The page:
Living trusts are most commonly used to avoid probate, an often time-consuming and costly court proceeding. Without a trust or some other type of estate planning tool, your estate must go through the probate process before you property can be distributed to your heirs. But before you decide to create a living trust, you need to be aware of some of the pros and cons of a living trust. Living trust attorneys can explain all of your options, if you are seeking to avoid probate.
What exactly is a living trust?
A “living trust” is basically one type of trust that goes into effect while you are still alive, as opposed to only becoming effective after your death. As with all other kinds of trusts, the property that is transferred to the trust will be held and managed by the trustee you select, until it is time to transfer that property to your heirs. Typically, a living trust only covers particular property or assets, not the entire estate.
What are the advantages of a living trust?
The primary advantage to establishing a living trust is the ability to avoid probate. By creating a living trust, you can save significant time and money. You can also avoid many potential problems that often arise when the assets of an estate are distributed to heirs. There are also many tax advantages that can be gained from a living trust. Living trusts have the potential of reducing estate taxes. They are also much more private than the probate process, which is a matter of public record. So, if maintaining privacy is important for you, then living trust attorneys will often recommend this type of trust.
Do living trusts provide legal protection for assets?
Another big advantage of creating a living trust is that it comes with certain legal protections that other estate planning tools may not offer. Because a living trust is a legal document, it is enforceable by the court much like a contract. So, if there are any challenges to asset transfers, the court will enforce the terms of the trust document, as the best evidence of your intentions.
Are there any disadvantages to having a living trust?
As helpful as a living trust may be, it does have its disadvantages. One disadvantage is that having a living trust alone is usually not sufficient. Most people name themselves as the initial trustee of their own living trust. That way they can maintain control over their property during their lifetime. However, your successor trustee (who takes over after your death) may not have the power to manage any property that was not included in the living trust before your death. For that you would likely need for a power of attorney.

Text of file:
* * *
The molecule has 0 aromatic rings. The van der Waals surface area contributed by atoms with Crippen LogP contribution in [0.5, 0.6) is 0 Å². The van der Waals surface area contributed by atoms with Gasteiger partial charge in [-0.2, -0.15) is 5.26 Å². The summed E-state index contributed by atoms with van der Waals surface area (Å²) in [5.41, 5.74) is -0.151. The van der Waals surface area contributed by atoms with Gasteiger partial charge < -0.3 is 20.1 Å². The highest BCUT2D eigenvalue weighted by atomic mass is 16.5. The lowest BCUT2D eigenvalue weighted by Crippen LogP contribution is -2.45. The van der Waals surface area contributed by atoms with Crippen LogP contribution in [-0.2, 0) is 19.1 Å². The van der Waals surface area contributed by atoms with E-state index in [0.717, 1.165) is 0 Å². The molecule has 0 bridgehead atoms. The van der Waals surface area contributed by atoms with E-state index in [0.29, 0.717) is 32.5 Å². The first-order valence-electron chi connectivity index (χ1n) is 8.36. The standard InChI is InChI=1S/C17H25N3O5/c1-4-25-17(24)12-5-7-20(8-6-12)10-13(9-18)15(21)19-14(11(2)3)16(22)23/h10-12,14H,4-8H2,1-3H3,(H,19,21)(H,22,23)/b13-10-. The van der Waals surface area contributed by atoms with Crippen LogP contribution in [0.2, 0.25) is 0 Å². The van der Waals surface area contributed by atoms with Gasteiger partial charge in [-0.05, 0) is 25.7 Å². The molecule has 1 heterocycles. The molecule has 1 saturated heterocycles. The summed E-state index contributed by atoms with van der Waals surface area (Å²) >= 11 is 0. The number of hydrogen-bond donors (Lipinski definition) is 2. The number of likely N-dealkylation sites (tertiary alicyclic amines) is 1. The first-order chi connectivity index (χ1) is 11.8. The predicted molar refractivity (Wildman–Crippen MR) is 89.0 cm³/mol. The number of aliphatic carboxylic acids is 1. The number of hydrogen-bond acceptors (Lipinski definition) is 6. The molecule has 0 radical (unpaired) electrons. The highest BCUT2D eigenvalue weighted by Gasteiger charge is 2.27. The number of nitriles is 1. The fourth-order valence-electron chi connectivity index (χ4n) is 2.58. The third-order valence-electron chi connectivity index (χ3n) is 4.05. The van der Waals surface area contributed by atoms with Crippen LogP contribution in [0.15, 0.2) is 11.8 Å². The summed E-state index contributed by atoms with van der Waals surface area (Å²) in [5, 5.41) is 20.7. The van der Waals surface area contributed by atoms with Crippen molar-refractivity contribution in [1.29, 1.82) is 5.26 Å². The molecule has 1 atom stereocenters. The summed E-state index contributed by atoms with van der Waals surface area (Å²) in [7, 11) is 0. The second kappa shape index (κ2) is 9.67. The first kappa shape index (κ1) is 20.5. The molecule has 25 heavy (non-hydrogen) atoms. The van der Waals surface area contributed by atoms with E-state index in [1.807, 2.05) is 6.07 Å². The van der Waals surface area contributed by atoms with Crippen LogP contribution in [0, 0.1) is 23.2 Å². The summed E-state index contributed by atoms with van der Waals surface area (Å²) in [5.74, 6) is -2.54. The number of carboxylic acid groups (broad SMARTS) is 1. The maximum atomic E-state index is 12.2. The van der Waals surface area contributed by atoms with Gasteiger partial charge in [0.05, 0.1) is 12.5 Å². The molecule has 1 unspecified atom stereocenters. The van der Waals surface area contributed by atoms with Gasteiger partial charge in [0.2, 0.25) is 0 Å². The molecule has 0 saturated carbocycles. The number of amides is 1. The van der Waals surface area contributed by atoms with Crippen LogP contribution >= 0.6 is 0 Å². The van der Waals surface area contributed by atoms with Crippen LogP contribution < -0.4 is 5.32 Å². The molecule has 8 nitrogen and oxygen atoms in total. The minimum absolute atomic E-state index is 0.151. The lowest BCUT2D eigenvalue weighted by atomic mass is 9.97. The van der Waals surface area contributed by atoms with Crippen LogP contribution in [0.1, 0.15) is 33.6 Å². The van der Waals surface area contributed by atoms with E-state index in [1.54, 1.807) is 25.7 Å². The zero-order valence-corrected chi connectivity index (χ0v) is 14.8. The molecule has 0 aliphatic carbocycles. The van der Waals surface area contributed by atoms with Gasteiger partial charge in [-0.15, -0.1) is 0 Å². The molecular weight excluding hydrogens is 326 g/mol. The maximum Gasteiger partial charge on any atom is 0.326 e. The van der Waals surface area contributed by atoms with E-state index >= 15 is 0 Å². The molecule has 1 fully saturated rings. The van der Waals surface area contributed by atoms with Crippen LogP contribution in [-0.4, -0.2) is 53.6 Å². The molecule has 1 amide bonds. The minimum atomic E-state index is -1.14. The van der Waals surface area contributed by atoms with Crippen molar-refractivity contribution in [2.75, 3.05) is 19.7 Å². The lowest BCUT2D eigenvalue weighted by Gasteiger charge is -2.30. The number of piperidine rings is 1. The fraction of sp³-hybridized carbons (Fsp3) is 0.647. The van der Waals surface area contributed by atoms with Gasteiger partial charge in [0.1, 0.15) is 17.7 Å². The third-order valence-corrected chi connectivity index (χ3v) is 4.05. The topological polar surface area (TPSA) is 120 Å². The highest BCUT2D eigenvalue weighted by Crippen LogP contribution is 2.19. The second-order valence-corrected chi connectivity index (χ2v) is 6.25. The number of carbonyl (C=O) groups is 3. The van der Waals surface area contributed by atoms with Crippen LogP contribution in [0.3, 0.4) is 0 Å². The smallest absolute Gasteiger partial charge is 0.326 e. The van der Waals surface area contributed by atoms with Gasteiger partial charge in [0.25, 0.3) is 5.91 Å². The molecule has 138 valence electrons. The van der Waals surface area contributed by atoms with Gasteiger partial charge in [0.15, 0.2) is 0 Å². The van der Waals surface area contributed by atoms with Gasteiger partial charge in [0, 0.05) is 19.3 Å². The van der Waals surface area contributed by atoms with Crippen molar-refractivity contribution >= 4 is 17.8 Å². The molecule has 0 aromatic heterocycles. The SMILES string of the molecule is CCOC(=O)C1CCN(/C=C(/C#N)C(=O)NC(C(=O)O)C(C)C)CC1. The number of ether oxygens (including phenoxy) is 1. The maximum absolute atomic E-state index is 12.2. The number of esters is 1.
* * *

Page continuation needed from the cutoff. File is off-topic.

Can I change the terms of a living trust?
Not only can the terms of your living trust be changed, but it is actually recommended that you review those terms periodically to see what changes need to be made. As a general rule, you need to revise your living trust when there are significant changes in your family situation or your finances. For instance, the birth of a child or grandchild, a divorce, or the death of a beneficiary, are all reasons for reviewing your trust. You can always amend or revise your living trust as long as you still have the legal capacity to do so.
Who controls the proper I transfer to my living trust?
The great thing about a living trust is that you can designate anyone you choose as your trustee, including yourself. In fact, in most cases people name themselves trustee of their living trust in order to retain complete control of their assets. They can continue to buy and sell assets and remove them from the trust whenever they see fit. If you are married, you can also designate your spouse as the co-trustee. In order for the trust to continue to operate after your death, you need only designate a successor trust to take over upon your death.
Do I need an attorney to help create my living trust?
Although creating a living trust requires simply transferring the title or ownership of your assets to the trust, the language of the trust agreement needs to be properly drafted. For that reason, it is wise to seek legal advice. Living trust attorneys are skilled and experienced at creating this valuable estate planning tool and will make sure it is done correctly.
If you have questions regarding a living trust, or any other estate planning needs, please contact Anderson, Dorn & Rader, Ltd., either online or by calling us at (775) 823-9455.